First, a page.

Technology | Media | Telecommunications

Wednesday, October 29, 2008

Some U.S. Viewers Ready to Abandon TV

Analog broadcast television will come to an end in the United States on February 17, 2009. Although many U.S. viewers subscribe to cable or satellite TV services, apparently 15 percent still use a traditional TV antenna.

A recent ABI Research survey of U.S. terrestrial television viewers revealed that after analog broadcasting comes to an end, a majority (70 percent) will attach a digital converter box to their antennas.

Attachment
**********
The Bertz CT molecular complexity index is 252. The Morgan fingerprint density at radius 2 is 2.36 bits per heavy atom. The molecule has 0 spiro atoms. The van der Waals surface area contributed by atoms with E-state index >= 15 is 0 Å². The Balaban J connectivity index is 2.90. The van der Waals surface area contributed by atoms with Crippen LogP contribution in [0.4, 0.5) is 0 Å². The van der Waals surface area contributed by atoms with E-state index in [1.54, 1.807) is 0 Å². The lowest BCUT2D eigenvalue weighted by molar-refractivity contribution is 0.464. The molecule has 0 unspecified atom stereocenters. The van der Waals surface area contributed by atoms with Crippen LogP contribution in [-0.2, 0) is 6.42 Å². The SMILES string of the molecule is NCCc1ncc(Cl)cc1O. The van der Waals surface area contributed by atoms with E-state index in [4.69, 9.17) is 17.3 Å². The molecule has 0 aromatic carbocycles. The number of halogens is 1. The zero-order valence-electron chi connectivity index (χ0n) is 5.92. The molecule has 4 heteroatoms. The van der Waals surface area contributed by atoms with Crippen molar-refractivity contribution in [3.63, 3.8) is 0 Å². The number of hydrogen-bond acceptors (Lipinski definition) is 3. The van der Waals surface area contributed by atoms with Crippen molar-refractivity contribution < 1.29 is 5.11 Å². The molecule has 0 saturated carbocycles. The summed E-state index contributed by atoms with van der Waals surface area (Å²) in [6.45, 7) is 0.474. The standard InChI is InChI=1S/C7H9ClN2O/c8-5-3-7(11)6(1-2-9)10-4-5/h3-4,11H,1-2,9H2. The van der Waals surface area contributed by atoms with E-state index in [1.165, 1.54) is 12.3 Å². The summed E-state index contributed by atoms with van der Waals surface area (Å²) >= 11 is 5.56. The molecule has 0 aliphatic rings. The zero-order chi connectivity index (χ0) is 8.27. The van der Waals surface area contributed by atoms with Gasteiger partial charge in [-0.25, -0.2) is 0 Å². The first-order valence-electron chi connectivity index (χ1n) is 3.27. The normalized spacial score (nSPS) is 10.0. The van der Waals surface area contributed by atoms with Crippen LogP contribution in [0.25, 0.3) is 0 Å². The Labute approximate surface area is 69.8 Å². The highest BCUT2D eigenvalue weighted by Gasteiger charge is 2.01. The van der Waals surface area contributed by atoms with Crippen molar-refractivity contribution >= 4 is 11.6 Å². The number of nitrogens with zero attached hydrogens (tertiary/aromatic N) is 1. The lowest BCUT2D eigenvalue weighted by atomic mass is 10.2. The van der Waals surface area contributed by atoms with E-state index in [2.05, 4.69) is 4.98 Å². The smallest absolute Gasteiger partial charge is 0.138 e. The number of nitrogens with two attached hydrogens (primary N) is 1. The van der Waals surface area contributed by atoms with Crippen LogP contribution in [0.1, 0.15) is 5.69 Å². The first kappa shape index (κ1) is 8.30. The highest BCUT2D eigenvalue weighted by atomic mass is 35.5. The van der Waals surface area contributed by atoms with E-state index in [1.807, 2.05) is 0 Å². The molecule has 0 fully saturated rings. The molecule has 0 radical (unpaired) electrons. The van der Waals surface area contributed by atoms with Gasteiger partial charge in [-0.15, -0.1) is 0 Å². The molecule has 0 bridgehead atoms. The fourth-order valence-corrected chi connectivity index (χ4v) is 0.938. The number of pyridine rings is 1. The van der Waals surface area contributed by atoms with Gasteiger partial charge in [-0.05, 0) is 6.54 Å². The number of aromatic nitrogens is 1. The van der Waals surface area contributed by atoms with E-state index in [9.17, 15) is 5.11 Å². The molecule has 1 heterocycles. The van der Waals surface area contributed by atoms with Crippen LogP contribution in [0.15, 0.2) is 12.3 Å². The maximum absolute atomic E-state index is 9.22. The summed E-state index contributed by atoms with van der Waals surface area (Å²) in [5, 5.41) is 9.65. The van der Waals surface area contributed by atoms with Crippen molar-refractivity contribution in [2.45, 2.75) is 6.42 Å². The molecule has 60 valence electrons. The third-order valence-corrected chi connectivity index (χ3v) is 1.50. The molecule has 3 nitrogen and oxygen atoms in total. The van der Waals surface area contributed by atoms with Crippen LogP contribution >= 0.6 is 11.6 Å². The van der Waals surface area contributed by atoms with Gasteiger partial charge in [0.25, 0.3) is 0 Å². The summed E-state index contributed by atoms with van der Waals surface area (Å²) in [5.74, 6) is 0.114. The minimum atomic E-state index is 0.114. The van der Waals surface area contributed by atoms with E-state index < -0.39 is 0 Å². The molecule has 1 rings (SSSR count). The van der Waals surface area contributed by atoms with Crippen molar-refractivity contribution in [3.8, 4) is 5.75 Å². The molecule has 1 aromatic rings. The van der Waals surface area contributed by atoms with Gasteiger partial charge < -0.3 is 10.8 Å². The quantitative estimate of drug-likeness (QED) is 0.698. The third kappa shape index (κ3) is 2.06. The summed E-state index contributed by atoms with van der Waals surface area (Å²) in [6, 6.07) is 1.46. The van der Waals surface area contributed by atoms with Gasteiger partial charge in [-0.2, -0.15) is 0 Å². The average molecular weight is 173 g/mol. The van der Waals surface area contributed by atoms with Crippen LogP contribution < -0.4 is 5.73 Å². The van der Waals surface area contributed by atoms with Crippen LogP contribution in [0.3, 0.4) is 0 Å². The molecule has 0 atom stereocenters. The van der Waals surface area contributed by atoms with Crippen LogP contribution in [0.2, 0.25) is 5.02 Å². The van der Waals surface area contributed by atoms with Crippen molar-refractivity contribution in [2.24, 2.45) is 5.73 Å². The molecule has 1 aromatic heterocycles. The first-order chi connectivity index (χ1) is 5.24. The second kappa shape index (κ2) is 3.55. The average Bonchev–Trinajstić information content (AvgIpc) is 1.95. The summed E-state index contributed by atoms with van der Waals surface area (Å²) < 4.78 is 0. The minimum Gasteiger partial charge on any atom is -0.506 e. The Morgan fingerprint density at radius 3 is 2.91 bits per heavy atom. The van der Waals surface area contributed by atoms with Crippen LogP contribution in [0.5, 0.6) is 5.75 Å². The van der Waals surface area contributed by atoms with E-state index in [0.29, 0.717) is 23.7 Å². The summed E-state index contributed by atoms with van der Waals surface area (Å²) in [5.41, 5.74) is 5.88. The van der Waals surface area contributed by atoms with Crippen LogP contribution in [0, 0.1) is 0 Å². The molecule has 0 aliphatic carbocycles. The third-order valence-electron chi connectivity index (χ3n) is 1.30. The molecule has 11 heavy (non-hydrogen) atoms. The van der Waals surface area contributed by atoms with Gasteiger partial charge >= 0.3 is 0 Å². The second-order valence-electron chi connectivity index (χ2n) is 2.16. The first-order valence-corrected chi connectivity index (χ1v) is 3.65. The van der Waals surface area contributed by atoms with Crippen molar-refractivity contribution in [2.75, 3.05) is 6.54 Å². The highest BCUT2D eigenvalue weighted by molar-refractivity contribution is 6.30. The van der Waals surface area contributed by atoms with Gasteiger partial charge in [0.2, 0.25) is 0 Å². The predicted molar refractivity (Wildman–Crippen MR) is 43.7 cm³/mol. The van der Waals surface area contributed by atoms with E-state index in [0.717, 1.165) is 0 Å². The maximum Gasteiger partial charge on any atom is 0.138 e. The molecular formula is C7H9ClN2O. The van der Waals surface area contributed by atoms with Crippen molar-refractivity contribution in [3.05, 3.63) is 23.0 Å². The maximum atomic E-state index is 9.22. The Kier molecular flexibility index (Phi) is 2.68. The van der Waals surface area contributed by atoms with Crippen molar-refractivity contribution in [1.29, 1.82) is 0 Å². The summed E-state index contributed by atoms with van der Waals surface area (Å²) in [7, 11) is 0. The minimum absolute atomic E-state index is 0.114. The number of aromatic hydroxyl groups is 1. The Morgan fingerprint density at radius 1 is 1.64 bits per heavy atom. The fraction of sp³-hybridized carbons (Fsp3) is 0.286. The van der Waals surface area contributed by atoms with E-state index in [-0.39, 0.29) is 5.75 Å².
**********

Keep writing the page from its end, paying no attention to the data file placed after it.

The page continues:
Ten percent will switch to cable or satellite services. A surprising 20 percent will do the unthinkable -- they'll let the TVs they used for analog reception "go dark" forever.

According to principal analyst Steve Wilson, "Our survey data suggest that the net result of consumer's choices after analog switch-off will be a drop in overall terrestrial TV viewing. Terrestrial viewers tend to be more likely to use alternative video entertainment forms such as DVD rentals and broadband video and the transition may push them further in that direction."

The survey also examined the preferences of those viewers who have upgraded to high definition television, and found that while satellite HD services are attracting more subscribers, these viewers are not deserters from cable -- rather, they are former users of terrestrial broadcast and telco TV services.